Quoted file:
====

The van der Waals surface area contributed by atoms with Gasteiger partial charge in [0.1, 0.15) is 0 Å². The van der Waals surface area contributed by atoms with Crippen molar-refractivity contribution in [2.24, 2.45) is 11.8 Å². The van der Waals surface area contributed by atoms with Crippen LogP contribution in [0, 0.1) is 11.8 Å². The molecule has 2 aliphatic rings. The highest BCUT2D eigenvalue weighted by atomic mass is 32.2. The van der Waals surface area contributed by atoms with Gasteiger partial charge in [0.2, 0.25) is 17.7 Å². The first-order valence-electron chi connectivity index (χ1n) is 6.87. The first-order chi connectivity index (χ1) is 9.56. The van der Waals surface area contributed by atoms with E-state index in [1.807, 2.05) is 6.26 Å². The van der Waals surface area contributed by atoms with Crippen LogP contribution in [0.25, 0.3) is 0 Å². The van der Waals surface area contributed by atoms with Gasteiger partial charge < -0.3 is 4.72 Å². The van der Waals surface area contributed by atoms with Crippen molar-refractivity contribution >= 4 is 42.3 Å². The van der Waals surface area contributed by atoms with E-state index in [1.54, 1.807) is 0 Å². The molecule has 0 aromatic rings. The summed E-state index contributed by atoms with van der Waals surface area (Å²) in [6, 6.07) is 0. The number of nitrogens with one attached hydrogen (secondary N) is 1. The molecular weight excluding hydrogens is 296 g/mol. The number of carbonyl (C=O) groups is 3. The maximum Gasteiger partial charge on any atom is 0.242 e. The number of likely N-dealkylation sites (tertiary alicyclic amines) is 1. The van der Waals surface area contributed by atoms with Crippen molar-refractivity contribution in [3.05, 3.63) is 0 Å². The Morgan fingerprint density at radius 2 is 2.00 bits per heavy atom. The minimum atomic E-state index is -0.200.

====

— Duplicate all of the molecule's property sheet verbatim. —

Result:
The van der Waals surface area contributed by atoms with Gasteiger partial charge in [0.1, 0.15) is 0 Å². The van der Waals surface area contributed by atoms with Crippen molar-refractivity contribution in [2.24, 2.45) is 11.8 Å². The van der Waals surface area contributed by atoms with Crippen LogP contribution in [0, 0.1) is 11.8 Å². The molecule has 2 aliphatic rings. The highest BCUT2D eigenvalue weighted by atomic mass is 32.2. The van der Waals surface area contributed by atoms with Gasteiger partial charge in [0.2, 0.25) is 17.7 Å². The first-order valence-electron chi connectivity index (χ1n) is 6.87. The first-order chi connectivity index (χ1) is 9.56. The van der Waals surface area contributed by atoms with E-state index in [1.807, 2.05) is 6.26 Å². The van der Waals surface area contributed by atoms with Crippen LogP contribution in [0.25, 0.3) is 0 Å². The van der Waals surface area contributed by atoms with Gasteiger partial charge < -0.3 is 4.72 Å². The van der Waals surface area contributed by atoms with Crippen molar-refractivity contribution >= 4 is 42.3 Å². The van der Waals surface area contributed by atoms with E-state index in [1.54, 1.807) is 0 Å². The molecule has 0 aromatic rings. The summed E-state index contributed by atoms with van der Waals surface area (Å²) in [6, 6.07) is 0. The number of nitrogens with one attached hydrogen (secondary N) is 1. The molecular weight excluding hydrogens is 296 g/mol. The number of carbonyl (C=O) groups is 3. The maximum Gasteiger partial charge on any atom is 0.242 e. The number of likely N-dealkylation sites (tertiary alicyclic amines) is 1. The van der Waals surface area contributed by atoms with Crippen molar-refractivity contribution in [3.05, 3.63) is 0 Å². The Morgan fingerprint density at radius 2 is 2.00 bits per heavy atom. The minimum atomic E-state index is -0.200.